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Evidence on Early-Life Income and Late-Life Health from America's Dust Bowl Era

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Proceedings of the National Academy of Sciences of the United States of America, Vol. 104, page(s): 13244-13249

August 2007

22054 small PNAS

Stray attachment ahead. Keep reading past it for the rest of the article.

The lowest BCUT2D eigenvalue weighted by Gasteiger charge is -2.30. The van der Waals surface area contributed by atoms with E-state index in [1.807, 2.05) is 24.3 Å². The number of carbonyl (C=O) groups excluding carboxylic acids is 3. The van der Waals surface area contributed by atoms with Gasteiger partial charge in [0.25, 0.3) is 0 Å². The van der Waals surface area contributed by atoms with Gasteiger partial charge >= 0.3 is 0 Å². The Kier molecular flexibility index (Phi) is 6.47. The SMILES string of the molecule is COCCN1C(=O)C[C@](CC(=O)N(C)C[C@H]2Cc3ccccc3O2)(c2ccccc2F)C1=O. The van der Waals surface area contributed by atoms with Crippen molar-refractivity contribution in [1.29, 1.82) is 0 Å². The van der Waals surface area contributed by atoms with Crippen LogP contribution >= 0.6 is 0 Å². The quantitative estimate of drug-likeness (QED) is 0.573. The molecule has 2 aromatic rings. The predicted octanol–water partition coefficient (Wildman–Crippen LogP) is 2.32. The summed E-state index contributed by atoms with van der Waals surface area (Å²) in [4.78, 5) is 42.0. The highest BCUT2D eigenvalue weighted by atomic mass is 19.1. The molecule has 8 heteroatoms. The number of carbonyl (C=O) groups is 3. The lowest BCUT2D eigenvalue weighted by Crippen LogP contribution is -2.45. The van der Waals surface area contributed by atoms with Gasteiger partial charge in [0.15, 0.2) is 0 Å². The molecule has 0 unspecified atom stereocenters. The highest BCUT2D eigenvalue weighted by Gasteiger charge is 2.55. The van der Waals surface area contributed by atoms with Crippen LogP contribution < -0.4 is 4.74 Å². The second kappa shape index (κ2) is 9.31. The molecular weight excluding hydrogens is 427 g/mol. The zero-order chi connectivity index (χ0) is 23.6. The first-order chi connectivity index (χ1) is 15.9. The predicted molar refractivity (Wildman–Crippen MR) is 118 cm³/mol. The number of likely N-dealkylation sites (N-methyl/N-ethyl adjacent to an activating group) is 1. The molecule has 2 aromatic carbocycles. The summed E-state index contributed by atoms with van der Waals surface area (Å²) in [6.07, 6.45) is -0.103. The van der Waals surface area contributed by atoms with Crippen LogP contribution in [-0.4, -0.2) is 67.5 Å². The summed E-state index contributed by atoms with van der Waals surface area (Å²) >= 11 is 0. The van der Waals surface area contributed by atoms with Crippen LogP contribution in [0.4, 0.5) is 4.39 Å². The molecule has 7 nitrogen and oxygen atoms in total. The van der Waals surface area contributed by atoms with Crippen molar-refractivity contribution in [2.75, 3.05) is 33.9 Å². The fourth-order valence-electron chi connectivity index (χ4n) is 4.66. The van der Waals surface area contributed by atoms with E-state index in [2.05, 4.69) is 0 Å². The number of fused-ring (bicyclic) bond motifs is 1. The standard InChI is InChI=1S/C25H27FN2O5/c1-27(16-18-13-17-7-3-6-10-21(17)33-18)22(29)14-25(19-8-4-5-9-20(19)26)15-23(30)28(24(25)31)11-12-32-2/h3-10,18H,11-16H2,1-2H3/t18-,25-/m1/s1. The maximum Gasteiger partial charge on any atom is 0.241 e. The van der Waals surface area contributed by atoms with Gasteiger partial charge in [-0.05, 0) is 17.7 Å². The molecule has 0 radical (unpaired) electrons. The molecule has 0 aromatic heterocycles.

In recent decades, elderly Americans have enjoyed enormous gains in longevity and reductions in disability. The causes of this progress remain unclear, however. This paper investigates the role of fetal programming, exploring how economic progress early in the 20th century might be related to declining disability today. Specifically, we match sudden unexpected economic changes experienced in utero in America's Dust Bowl during the Great Depression to unusually detailed individual-level information about old-age disability and chronic disease. We are unable to detect any meaningful relationship between early life factors and outcomes in later life. We conclude that, if such a relationship exists in the United States, it is most likely not a quantitatively important explanation for declining disability today.

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